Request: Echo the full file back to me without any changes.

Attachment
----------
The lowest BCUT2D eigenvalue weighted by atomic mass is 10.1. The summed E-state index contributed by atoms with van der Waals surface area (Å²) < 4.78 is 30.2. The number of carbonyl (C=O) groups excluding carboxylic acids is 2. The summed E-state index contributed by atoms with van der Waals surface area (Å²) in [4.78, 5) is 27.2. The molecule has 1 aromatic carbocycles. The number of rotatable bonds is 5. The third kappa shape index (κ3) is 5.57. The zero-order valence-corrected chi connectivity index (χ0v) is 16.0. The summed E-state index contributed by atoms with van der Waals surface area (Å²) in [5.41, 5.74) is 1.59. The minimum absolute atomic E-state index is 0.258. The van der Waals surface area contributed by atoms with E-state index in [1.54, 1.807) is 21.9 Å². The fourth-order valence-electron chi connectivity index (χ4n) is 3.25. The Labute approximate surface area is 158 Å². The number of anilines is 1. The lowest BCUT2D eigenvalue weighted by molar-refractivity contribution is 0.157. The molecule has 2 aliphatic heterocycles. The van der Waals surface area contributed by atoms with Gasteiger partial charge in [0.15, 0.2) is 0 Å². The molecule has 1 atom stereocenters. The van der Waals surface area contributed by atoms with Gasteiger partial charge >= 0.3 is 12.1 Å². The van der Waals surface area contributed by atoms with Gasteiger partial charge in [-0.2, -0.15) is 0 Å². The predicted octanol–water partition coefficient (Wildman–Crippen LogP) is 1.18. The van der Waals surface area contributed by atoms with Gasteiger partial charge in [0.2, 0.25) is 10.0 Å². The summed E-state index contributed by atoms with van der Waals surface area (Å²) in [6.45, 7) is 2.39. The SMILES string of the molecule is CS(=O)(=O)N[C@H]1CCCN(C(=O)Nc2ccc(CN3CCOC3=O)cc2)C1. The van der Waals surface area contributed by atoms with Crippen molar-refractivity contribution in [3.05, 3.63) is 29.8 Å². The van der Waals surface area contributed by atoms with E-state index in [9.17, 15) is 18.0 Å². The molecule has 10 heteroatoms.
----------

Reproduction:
The lowest BCUT2D eigenvalue weighted by atomic mass is 10.1. The summed E-state index contributed by atoms with van der Waals surface area (Å²) < 4.78 is 30.2. The number of carbonyl (C=O) groups excluding carboxylic acids is 2. The summed E-state index contributed by atoms with van der Waals surface area (Å²) in [4.78, 5) is 27.2. The molecule has 1 aromatic carbocycles. The number of rotatable bonds is 5. The third kappa shape index (κ3) is 5.57. The zero-order valence-corrected chi connectivity index (χ0v) is 16.0. The summed E-state index contributed by atoms with van der Waals surface area (Å²) in [5.41, 5.74) is 1.59. The minimum absolute atomic E-state index is 0.258. The van der Waals surface area contributed by atoms with E-state index in [1.54, 1.807) is 21.9 Å². The fourth-order valence-electron chi connectivity index (χ4n) is 3.25. The Labute approximate surface area is 158 Å². The number of anilines is 1. The lowest BCUT2D eigenvalue weighted by molar-refractivity contribution is 0.157. The molecule has 2 aliphatic heterocycles. The van der Waals surface area contributed by atoms with Gasteiger partial charge in [0.15, 0.2) is 0 Å². The molecule has 1 atom stereocenters. The van der Waals surface area contributed by atoms with Gasteiger partial charge >= 0.3 is 12.1 Å². The van der Waals surface area contributed by atoms with Gasteiger partial charge in [-0.2, -0.15) is 0 Å². The predicted octanol–water partition coefficient (Wildman–Crippen LogP) is 1.18. The van der Waals surface area contributed by atoms with Gasteiger partial charge in [0.2, 0.25) is 10.0 Å². The summed E-state index contributed by atoms with van der Waals surface area (Å²) in [6.45, 7) is 2.39. The SMILES string of the molecule is CS(=O)(=O)N[C@H]1CCCN(C(=O)Nc2ccc(CN3CCOC3=O)cc2)C1. The van der Waals surface area contributed by atoms with Crippen molar-refractivity contribution in [3.05, 3.63) is 29.8 Å². The van der Waals surface area contributed by atoms with E-state index in [9.17, 15) is 18.0 Å². The molecule has 10 heteroatoms.